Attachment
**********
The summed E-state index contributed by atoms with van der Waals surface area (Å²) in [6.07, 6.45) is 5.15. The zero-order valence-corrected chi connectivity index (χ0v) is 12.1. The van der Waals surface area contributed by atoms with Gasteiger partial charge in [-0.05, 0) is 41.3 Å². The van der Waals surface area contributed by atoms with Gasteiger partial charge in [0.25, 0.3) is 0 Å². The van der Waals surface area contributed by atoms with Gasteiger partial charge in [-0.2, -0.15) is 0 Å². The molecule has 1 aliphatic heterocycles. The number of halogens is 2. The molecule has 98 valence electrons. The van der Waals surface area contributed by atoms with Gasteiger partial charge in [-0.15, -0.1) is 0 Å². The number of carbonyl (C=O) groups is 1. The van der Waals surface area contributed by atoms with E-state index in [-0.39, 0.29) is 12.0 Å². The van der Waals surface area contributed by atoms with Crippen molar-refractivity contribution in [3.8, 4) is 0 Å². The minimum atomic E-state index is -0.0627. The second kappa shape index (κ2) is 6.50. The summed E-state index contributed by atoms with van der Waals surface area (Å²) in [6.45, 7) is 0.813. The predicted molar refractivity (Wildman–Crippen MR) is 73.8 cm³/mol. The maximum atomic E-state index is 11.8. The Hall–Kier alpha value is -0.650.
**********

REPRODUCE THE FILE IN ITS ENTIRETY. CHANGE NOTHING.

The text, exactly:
The summed E-state index contributed by atoms with van der Waals surface area (Å²) in [6.07, 6.45) is 5.15. The zero-order valence-corrected chi connectivity index (χ0v) is 12.1. The van der Waals surface area contributed by atoms with Gasteiger partial charge in [-0.05, 0) is 41.3 Å². The van der Waals surface area contributed by atoms with Gasteiger partial charge in [0.25, 0.3) is 0 Å². The van der Waals surface area contributed by atoms with Gasteiger partial charge in [-0.2, -0.15) is 0 Å². The molecule has 1 aliphatic heterocycles. The number of halogens is 2. The molecule has 98 valence electrons. The van der Waals surface area contributed by atoms with Gasteiger partial charge in [-0.15, -0.1) is 0 Å². The number of carbonyl (C=O) groups is 1. The van der Waals surface area contributed by atoms with E-state index in [-0.39, 0.29) is 12.0 Å². The van der Waals surface area contributed by atoms with Crippen molar-refractivity contribution in [3.8, 4) is 0 Å². The minimum atomic E-state index is -0.0627. The second kappa shape index (κ2) is 6.50. The summed E-state index contributed by atoms with van der Waals surface area (Å²) in [6.45, 7) is 0.813. The predicted molar refractivity (Wildman–Crippen MR) is 73.8 cm³/mol. The maximum atomic E-state index is 11.8. The Hall–Kier alpha value is -0.650.